If you feel a spike in your anxiety or depression during the holidays, you’re not the only one. Though the holidays are typically thought of as a time of celebration and cheer, as many as 64 percent of people who already deal with mental illness report an increase in symptoms during this time of year, according to the National Alliance of Mental Illness. And who can blame those who feel a bit on edge when the additional holiday pressure to cook, shop, and socialize, as well as seasonal affective disorder (SAD), are added to everyday stressors. This year, as we gear up for the holiday season, there’s also a new issue that we have to face: celebrating during a pandemic.
In the U.S., we just hit the six-month mark of dealing with COVID-19, and it’s already had plenty of adverse effects on the general public’s mental health. So, as the weather gets chillier and the holiday lights start popping up, how can we prepare for the many feelings and situations that may arise, as well?
“The holidays can be very stressful due to the various emotions that many may experience,” says Markesha Miller, a licensed psychotherapist based in South Carolina. “This year may be exacerbating because of the quarantine in place, the continuous fear of contracting the virus, and the stressful impact of the pandemic.”
But that doesn’t mean to give up all hope: the holidays are a great time to show love not only to your friends and family, but to yourself, as well.
What to do if stay-at-home orders are still in place
This year’s holiday season is going to look different for everyone; the biggest commonality is that most of us are likely going to have our holiday routines disrupted. This can mean a lot of things, but one of the biggest issues is that you may not be able to be around your friends or family members during the festive season. But there are many ways to be able to cope with the situation.
“If you miss seeing your family and are not going to be able to celebrate the holidays together this year because of the current situation, now can be a great time to get creative and cope ahead,” says Angela Ficken, a licensed therapist based in Boston. “If you know you are going to be going through a difficult time, think about what will help you cope through it now and start practicing those skills, rather than wait for that stressful event to ask yourself what you need. By then, it will be harder to think clearly and skillfully get through it.”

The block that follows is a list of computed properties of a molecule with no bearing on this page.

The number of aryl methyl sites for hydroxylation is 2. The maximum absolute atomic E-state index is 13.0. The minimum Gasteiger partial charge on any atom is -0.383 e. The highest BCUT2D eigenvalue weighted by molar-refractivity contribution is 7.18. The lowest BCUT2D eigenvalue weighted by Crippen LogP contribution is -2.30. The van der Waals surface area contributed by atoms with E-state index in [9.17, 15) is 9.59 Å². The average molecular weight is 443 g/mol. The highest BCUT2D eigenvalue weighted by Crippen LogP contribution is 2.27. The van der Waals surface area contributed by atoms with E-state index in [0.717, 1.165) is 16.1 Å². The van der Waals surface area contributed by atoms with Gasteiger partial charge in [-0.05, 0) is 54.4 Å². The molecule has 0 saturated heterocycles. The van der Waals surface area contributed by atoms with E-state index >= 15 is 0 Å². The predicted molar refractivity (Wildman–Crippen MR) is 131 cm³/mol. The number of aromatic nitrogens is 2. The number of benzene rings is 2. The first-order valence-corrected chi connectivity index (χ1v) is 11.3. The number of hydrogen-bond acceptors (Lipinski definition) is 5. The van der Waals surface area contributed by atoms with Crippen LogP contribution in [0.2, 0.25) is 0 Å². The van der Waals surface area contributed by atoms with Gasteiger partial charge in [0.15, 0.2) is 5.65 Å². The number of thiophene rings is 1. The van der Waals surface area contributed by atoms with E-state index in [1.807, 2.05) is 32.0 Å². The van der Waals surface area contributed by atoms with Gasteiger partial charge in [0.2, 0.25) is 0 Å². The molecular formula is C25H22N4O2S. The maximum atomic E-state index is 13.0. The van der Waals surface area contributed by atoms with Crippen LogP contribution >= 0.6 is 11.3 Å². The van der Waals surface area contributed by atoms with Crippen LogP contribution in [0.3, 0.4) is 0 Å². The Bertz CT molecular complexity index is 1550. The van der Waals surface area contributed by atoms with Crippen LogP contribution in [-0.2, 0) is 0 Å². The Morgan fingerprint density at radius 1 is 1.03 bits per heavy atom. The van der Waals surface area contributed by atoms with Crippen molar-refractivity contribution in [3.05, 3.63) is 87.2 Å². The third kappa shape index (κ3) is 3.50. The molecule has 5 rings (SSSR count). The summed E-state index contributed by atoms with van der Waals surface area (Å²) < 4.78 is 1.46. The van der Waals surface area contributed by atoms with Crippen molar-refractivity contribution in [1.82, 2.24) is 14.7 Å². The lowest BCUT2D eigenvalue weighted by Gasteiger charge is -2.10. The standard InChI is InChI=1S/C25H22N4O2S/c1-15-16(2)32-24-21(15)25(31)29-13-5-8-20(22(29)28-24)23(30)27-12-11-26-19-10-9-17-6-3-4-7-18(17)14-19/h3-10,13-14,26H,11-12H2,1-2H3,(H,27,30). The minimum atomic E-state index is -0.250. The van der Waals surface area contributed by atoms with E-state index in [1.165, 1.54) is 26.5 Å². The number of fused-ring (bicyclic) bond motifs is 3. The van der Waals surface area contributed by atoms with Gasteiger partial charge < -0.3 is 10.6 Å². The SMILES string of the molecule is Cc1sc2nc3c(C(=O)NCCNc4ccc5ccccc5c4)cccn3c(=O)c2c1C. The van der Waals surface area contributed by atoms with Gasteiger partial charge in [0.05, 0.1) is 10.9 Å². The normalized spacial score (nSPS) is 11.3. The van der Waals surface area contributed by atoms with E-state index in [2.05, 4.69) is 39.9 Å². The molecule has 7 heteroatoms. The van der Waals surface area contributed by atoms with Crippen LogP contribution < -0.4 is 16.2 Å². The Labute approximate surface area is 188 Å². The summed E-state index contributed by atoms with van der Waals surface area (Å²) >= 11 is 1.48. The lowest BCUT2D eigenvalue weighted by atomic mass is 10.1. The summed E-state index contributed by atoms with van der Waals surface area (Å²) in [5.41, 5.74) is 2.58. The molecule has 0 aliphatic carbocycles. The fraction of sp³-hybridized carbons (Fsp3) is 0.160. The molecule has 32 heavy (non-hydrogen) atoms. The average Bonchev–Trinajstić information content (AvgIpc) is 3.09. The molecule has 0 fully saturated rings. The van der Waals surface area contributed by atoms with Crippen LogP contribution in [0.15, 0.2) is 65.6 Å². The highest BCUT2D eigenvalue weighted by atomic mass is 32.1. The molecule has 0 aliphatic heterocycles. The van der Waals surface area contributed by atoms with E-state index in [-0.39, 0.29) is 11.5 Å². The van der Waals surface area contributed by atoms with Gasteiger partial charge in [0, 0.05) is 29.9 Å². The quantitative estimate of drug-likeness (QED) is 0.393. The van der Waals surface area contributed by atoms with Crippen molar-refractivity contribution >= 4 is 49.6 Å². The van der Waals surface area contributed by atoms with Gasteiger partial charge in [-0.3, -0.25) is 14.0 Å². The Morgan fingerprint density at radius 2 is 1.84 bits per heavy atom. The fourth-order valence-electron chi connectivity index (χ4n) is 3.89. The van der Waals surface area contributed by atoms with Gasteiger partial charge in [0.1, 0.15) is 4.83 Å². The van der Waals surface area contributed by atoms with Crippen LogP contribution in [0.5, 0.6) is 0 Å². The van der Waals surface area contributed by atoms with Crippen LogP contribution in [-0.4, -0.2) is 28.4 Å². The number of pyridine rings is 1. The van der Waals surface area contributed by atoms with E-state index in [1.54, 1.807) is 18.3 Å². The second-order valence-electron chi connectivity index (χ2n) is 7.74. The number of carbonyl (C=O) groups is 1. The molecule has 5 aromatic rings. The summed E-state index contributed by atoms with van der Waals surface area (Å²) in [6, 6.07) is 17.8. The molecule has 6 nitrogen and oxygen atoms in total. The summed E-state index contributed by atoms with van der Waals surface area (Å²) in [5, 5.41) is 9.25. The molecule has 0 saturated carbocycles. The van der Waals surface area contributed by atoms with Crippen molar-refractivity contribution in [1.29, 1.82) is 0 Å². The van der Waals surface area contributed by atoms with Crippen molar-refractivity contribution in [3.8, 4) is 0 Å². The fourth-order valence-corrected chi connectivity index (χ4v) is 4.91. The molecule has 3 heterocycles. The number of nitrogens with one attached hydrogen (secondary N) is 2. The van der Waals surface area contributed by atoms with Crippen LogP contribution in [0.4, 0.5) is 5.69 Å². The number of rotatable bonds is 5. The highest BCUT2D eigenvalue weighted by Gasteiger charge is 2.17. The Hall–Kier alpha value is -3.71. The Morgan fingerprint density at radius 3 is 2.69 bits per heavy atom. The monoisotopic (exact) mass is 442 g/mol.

Ficken notes that a few ways to practice coping ahead include talking with your loved ones now about the holidays, including how they are thinking about approaching them and some fun virtual parties or evenings you can all do together. “Maybe everyone makes the same meal, side dish, or dessert so you all have one same thing together,” she says. “Or you could all wear an ugly sweater or find a fun theme to participate in together.”
Celebrating a solo holiday at home
Though celebrating the holidays on your own can feel stressful at first, this could be a great moment to show yourself some long-overdue love. “Use this time to celebrate internally rather than externally,” says Miller. “Oftentimes, we find ourselves sad and depressed during this time because of the traditional expectation of being around family and friends. If you are going to be alone due to quarantine this holiday season, take this time to reconnect with yourself and nurture your own spirit.”
Miller notes that you can focus on a “season of self-care:” Take this time to plan ahead for the new year, do an act of goodwill for your loved ones or community, or treat yourself to some festive home decor and your favorite holiday recipes. “The key is changing your perspective,” she says. “Our mood is often deteriorated because of the expectations that we allow society to place on us regarding the holiday season. Who says that you have to be surrounded by family and friends in order to have a full holiday experience?”
What to do in an unsafe environment
On the flip side, you might be stuck in a situation that isn’t healthy for you mentally, such as with a toxic family member or abusive partner. “If you are in an abusive relationship during the holidays and enduring the quarantine, this can have a very stressful impact,” adds Miller. “However, your safety should be a top priority. Abuse is often heightened during the holidays due to the stress of the season. Make sure that you have a safety plan.”